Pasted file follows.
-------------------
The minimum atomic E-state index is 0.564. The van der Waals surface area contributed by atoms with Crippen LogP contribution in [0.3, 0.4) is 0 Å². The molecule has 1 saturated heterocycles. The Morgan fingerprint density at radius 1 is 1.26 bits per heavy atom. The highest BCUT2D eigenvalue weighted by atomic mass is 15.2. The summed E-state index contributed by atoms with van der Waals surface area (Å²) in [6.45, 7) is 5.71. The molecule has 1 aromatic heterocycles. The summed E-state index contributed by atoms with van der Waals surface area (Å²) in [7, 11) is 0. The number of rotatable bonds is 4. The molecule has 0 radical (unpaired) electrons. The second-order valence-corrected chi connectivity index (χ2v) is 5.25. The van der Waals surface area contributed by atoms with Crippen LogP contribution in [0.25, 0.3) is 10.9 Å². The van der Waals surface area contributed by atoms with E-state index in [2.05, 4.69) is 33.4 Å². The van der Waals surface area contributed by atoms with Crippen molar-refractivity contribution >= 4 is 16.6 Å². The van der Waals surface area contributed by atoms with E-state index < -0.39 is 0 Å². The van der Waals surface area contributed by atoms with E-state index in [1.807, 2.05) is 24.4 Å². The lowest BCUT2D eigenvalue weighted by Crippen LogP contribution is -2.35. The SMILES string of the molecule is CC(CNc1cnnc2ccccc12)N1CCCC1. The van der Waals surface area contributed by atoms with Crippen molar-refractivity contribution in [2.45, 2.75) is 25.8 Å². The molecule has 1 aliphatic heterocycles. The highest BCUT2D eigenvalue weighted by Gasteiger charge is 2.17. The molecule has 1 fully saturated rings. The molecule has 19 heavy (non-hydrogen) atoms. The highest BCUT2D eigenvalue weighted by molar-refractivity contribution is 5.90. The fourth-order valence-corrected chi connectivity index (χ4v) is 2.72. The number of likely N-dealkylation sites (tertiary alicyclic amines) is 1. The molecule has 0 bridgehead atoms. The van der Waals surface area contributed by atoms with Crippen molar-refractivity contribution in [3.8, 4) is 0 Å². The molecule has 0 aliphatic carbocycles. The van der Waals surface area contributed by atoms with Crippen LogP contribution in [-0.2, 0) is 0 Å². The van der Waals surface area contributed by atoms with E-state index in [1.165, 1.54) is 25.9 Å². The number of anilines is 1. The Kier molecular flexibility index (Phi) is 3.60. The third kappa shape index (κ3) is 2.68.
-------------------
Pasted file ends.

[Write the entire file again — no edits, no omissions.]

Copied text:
The minimum atomic E-state index is 0.564. The van der Waals surface area contributed by atoms with Crippen LogP contribution in [0.3, 0.4) is 0 Å². The molecule has 1 saturated heterocycles. The Morgan fingerprint density at radius 1 is 1.26 bits per heavy atom. The highest BCUT2D eigenvalue weighted by atomic mass is 15.2. The summed E-state index contributed by atoms with van der Waals surface area (Å²) in [6.45, 7) is 5.71. The molecule has 1 aromatic heterocycles. The summed E-state index contributed by atoms with van der Waals surface area (Å²) in [7, 11) is 0. The number of rotatable bonds is 4. The molecule has 0 radical (unpaired) electrons. The second-order valence-corrected chi connectivity index (χ2v) is 5.25. The van der Waals surface area contributed by atoms with Crippen LogP contribution in [0.25, 0.3) is 10.9 Å². The van der Waals surface area contributed by atoms with E-state index in [2.05, 4.69) is 33.4 Å². The van der Waals surface area contributed by atoms with Crippen molar-refractivity contribution >= 4 is 16.6 Å². The van der Waals surface area contributed by atoms with E-state index < -0.39 is 0 Å². The van der Waals surface area contributed by atoms with E-state index in [1.807, 2.05) is 24.4 Å². The lowest BCUT2D eigenvalue weighted by Crippen LogP contribution is -2.35. The SMILES string of the molecule is CC(CNc1cnnc2ccccc12)N1CCCC1. The van der Waals surface area contributed by atoms with Crippen molar-refractivity contribution in [2.45, 2.75) is 25.8 Å². The molecule has 1 aliphatic heterocycles. The highest BCUT2D eigenvalue weighted by Gasteiger charge is 2.17. The molecule has 1 fully saturated rings. The molecule has 19 heavy (non-hydrogen) atoms. The highest BCUT2D eigenvalue weighted by molar-refractivity contribution is 5.90. The fourth-order valence-corrected chi connectivity index (χ4v) is 2.72. The number of likely N-dealkylation sites (tertiary alicyclic amines) is 1. The molecule has 0 bridgehead atoms. The van der Waals surface area contributed by atoms with Crippen molar-refractivity contribution in [3.8, 4) is 0 Å². The molecule has 0 aliphatic carbocycles. The van der Waals surface area contributed by atoms with Crippen LogP contribution in [-0.2, 0) is 0 Å². The van der Waals surface area contributed by atoms with E-state index in [1.165, 1.54) is 25.9 Å². The number of anilines is 1. The Kier molecular flexibility index (Phi) is 3.60. The third kappa shape index (κ3) is 2.68.